Merced College will retain its accreditation, but has been issued a “warning” by the Accrediting Commission for Community and Junior Colleges until it addresses three recommendations issued in March.
The college will have until March 2012 to respond to the recommendations, and to submit a report to the ACCJC outlining the college’s responses.
“We were aware of the commission’s recommendations during its exit interview in March, and we’ve been addressing these recommendations since then” said Merced College President Dr. Benjamin T. Duran. “We recognize that a ‘warning’ from the commission must be taken seriously, but we’re confident that we will make the needed improvements by next March when we will submit a follow-up report.”
Warnings are issued when an institution fails to meet one of the commission’s four standards.
Merced College was warned for the lack of a comprehensive program review process, a deficiency noted in the college’s 2004 accreditation report. While the college has been developing and implementing such a process, the ACCJC requires further evidence of “ongoing, systematic assessment to improve student learning outcomes.”
Merced College was also asked to continue refining key planning processes, including data collection, establishment of a college-wide dialogue about instructional effectiveness, and an ongoing review and evaluation of planning processes.
Lastly, the College Board of Trustees was recommended to develop a comprehensive plan for board improvement. Such a plan would include an examination of the college’s participatory governance processes and an evaluation of the board’s support of those processes.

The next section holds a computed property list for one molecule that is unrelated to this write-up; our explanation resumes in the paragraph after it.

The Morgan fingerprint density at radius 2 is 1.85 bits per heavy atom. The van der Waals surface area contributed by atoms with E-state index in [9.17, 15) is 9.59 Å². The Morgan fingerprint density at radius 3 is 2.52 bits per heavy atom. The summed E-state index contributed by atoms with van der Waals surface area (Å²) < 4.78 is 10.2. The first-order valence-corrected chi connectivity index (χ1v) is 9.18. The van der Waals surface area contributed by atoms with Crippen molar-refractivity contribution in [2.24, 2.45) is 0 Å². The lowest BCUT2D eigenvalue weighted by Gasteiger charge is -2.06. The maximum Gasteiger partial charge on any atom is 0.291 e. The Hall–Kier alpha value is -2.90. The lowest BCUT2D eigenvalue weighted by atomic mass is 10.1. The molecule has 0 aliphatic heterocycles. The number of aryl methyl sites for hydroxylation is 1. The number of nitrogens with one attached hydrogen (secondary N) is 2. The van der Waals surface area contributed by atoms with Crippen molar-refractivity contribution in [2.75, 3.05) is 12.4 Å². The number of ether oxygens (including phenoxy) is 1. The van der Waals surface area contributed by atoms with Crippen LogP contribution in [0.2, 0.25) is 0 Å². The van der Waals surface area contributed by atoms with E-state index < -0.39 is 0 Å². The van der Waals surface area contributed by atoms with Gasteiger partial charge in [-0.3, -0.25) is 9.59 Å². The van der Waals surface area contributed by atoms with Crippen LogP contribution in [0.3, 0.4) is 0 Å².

While the Accrediting Committee did note some deficiencies, it also noted successes. The ACCJC commended the college for high levels of unrestricted reserve funds, success in developing a planning process that links to the budget allocation process, student participation in governance, improved access to technology, and the promotion of staff development.
Given these successes, Merced College is confident it will address the commission’s recommendations by the March 2012 report deadline.
“The commission’s recommendations will be addressed in our own internal processes that we’ve developed for student improvement,” Duran said. “While we have some work ahead of us, we are fully prepared to complete these tasks.”
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